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The UK and World Economy Summer 2018

The UK economy is in reasonable shape at present, but there are signs of challenges ahead for the world and for the UK, argues Stephen Davies.

At this moment, the situation for both the world economy and the UK economy looks as good as it has done for quite some time. From about the autumn of 2017 concerns and worries in political and financial circles started to shift, away from wondering why the pace of recovery from recession was so slow, and whether the world would ever return to stable growth, to fretting about the problems of success such as the return to a historically normal level of interest rates and the unwinding of quantitative easing (QE). There are good reasons for this shift in sentiment but also reasons for not being quite ready to put out the bunting yet.

Where the UK economy is concerned, it makes sense to look at the whole of the last two years to get an idea of where things stand, rather than looking simply at the previous year or (even worse) just a couple of quarters. If we look at the ONS figures for GDP growth in 2016 and 2017, they look like this: in 2016, the four quarters showed growth of 0.2%, 0.5%, 0.5%, and 0.7%, making a full year total of 1.9% growth. In 2017, we had 0.2%, 0.3%, 0.5%, and 0.4%, making a total of 1.7%.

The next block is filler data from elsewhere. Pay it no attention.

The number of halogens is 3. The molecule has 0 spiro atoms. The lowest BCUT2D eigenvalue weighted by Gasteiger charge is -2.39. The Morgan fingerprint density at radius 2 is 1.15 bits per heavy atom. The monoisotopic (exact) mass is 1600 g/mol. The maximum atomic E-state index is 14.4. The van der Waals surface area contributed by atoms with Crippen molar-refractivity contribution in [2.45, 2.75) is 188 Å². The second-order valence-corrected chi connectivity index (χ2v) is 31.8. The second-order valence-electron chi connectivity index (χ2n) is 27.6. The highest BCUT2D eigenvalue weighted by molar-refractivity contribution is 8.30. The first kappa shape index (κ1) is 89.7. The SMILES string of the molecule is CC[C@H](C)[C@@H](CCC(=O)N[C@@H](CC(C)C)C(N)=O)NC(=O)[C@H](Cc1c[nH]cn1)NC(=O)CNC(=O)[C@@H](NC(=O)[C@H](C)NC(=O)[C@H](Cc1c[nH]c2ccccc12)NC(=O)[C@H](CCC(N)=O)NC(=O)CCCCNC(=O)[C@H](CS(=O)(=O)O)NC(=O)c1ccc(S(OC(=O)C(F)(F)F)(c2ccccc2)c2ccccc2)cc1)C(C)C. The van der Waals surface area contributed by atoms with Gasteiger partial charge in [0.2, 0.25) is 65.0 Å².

A rosier picture

The full-year figures suggest a falling rate of growth but the quarterly breakdown gives a rosier picture. The wide expectation was that Brexit would lead to a sharp decline in growth, or even a recession. Clearly the latter did not happen and the immediate aftermath of the Brexit vote actually saw a much stronger performance.

This is an extract from an article in The UK Economy special report, June 2018.

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